OH thank you so much Olivia!! So happy you found me too, and I look forward to getting to know you! 🙂 Our boys would get along great! Much aloha-
So great! Four boy mama here, too, but my oldest just turned nine, so this is perfect. Looking forward to reading the whole series.
Yay! So glad you are here and truly hope these offer a bit of support and encouragement. Blessings to you as you make your way through it. And most of all, enjoy! aloha-
Thank you, thank you, thank you!! You articles are a blessing to read!! I’m so glad I found you. Here’s to all us parents raising godly young men!
Thank you for sharing your boy mom wisdom and helping other moms as we venture into preteens, puberty, and the teen years. My husband and I have 3 boys (7,9,&11) and we try our best to keep everything open and comfortable for discussion. We’ve laid some pretty good foundations and I pray every day that we are raising our boys to be Godly men. We’re doing what we can and letting God do the rest. I’m so excited to see the men my guys become.
I just wanted to add to not hesitate to have ‘the talk’ if there’s no dad in the picture. My husband passed away three years ago and so now instead of him, I do the weekend away and have ‘the talk’. It’s probably even more important when there’s no daily example to follow.
Also even when you’re open about this kind of stuff in your daily life (as we are) you’ll be surprised at the amount of questions they still have. I thought I had covered a lot of them, but they still have questions.
Boy #2 is also much more advanced than boy #1. His hormones are surging at age 10 already. (Started at age 8/9). So don’t think you can wait. Better early than late in this case.
Fantastic post! As a mom of 3 boys I can agree with all of this. You also have me some good reminders of things I may have let slip.
Aw, thank you Hannah!! Love hearing that, and cheers to a fellow boy-momma! 🙂 Aloha-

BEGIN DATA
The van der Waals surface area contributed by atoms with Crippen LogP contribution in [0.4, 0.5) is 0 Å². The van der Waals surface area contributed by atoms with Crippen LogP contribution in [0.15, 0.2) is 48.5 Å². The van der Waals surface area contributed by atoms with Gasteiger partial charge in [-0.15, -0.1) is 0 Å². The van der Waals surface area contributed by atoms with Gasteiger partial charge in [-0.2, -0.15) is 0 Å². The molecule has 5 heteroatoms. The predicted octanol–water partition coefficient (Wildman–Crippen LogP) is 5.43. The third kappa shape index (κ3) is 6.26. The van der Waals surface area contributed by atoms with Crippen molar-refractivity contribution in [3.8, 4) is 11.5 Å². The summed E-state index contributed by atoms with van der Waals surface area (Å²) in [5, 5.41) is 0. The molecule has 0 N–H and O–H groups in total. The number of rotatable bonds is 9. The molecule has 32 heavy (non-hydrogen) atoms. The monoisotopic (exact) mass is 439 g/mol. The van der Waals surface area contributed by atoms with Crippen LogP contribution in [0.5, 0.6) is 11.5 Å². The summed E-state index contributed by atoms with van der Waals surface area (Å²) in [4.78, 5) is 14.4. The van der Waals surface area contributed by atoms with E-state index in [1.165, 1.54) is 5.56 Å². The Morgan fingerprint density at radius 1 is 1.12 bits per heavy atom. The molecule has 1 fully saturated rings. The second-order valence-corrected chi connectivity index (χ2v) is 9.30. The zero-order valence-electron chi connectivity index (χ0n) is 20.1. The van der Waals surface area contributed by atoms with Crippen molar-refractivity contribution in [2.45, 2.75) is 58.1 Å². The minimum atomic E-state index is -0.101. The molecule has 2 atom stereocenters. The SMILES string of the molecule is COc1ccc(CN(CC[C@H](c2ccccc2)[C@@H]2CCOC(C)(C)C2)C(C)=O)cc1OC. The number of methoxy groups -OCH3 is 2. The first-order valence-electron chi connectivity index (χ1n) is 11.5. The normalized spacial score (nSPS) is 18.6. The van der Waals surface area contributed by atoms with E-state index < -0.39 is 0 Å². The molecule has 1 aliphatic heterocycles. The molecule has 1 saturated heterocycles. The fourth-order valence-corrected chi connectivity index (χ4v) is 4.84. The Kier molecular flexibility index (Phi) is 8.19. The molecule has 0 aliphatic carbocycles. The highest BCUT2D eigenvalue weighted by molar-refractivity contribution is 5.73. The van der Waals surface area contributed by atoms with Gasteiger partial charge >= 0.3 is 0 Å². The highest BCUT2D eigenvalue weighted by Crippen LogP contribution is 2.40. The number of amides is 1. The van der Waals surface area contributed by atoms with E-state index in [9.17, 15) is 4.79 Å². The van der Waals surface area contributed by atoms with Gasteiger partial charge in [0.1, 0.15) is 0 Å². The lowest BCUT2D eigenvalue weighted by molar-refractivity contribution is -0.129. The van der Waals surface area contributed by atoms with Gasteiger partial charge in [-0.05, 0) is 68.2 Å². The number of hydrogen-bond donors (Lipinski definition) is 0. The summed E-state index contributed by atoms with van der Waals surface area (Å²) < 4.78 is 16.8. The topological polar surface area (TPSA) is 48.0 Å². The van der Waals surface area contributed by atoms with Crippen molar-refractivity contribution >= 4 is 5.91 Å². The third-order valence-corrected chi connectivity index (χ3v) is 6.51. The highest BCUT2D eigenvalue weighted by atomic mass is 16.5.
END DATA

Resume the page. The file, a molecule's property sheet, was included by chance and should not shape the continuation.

It’s is a bit long, but I don’t think I would have shortened it since you highlight many good points to cover. I’m looking forward to the next segment.
Great article! Sadly, I haven’t even considered filters as they’re not on the computer often, though I have restrictions on all devices. Immediately downloaded Covenant Eyes. Can’t wait to read more!
This is the perfect time for me to be reading this post since my only son will be 11 next month. The information you have is great. I have some concerns for my situation however because I am a single mother. My son doesn’t have a male in his life that is super close to him like a father. I’m nervous and not even sure if he will open up to me about these things. Also I’m sure there are things that being a woman I will not be able to relate to or explain. Do you have any advice for me on this?
Oh I’m so glad that the timing is good for you, Christine! I understand your concerns, but don’t let that get to you. Yes, I do encourage you to find some solid role models (at least one!?) for your son–if you can get him plugged into a good church with youth leaders that he might connect with, that is a great option. But, overall, I spend a lot more time talking to my boys about touchy subjects than my husband does. I’m thankful to have my husband here if I need him, but truth be told: I’m still the one to do a lot of the talking. You don’t need to relate to everything. You just need to know what a boy will face and talk about it comfortably so he knows he can come to you when he needs to. You must believe in yourself: You can handle this and God will provide if you look to Him! Aloha-
Hi. My grandson has a developmental delay. He is 11 now and physically probably about 13 but psychologically maybe about 8 Do you have any advice or references in how to guide us both through this challenging time ? I have responsibility for his upbringing
Thank you so much for this I have 3 boys 2 of which are already married. I had asked my then husband (their dad) to n have ‘that conversation’ with them which I only found out later he hadn’t…with my youngest being 14 he has started puberty I do have a great relationship with him however still find this very helpful thank you again
Monica, thank you! We have a 12 year old son and this was very timely for us. Question, what internet filters do you use? There are so many choices out there. Thank you!